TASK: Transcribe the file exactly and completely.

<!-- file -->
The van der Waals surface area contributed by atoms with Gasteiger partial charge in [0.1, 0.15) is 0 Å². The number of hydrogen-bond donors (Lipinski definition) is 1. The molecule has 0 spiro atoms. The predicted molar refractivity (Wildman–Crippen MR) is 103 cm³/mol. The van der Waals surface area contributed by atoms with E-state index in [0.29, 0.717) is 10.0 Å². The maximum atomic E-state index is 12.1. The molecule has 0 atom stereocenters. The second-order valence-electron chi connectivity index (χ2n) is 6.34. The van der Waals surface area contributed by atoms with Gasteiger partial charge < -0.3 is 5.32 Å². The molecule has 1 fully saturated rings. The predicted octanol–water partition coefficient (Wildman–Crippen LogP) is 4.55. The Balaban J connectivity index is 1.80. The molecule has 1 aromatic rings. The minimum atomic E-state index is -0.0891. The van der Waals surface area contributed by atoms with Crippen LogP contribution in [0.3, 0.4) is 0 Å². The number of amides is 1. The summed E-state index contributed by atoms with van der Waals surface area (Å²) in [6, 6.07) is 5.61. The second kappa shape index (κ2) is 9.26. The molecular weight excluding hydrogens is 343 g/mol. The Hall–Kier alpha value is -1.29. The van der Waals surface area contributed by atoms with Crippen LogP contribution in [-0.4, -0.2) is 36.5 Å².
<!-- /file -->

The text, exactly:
The van der Waals surface area contributed by atoms with Gasteiger partial charge in [0.1, 0.15) is 0 Å². The number of hydrogen-bond donors (Lipinski definition) is 1. The molecule has 0 spiro atoms. The predicted molar refractivity (Wildman–Crippen MR) is 103 cm³/mol. The van der Waals surface area contributed by atoms with E-state index in [0.29, 0.717) is 10.0 Å². The maximum atomic E-state index is 12.1. The molecule has 0 atom stereocenters. The second-order valence-electron chi connectivity index (χ2n) is 6.34. The van der Waals surface area contributed by atoms with Gasteiger partial charge < -0.3 is 5.32 Å². The molecule has 1 fully saturated rings. The predicted octanol–water partition coefficient (Wildman–Crippen LogP) is 4.55. The Balaban J connectivity index is 1.80. The molecule has 1 aromatic rings. The minimum atomic E-state index is -0.0891. The van der Waals surface area contributed by atoms with Crippen LogP contribution in [0.3, 0.4) is 0 Å². The number of amides is 1. The summed E-state index contributed by atoms with van der Waals surface area (Å²) in [6, 6.07) is 5.61. The second kappa shape index (κ2) is 9.26. The molecular weight excluding hydrogens is 343 g/mol. The Hall–Kier alpha value is -1.29. The van der Waals surface area contributed by atoms with Crippen LogP contribution in [-0.4, -0.2) is 36.5 Å².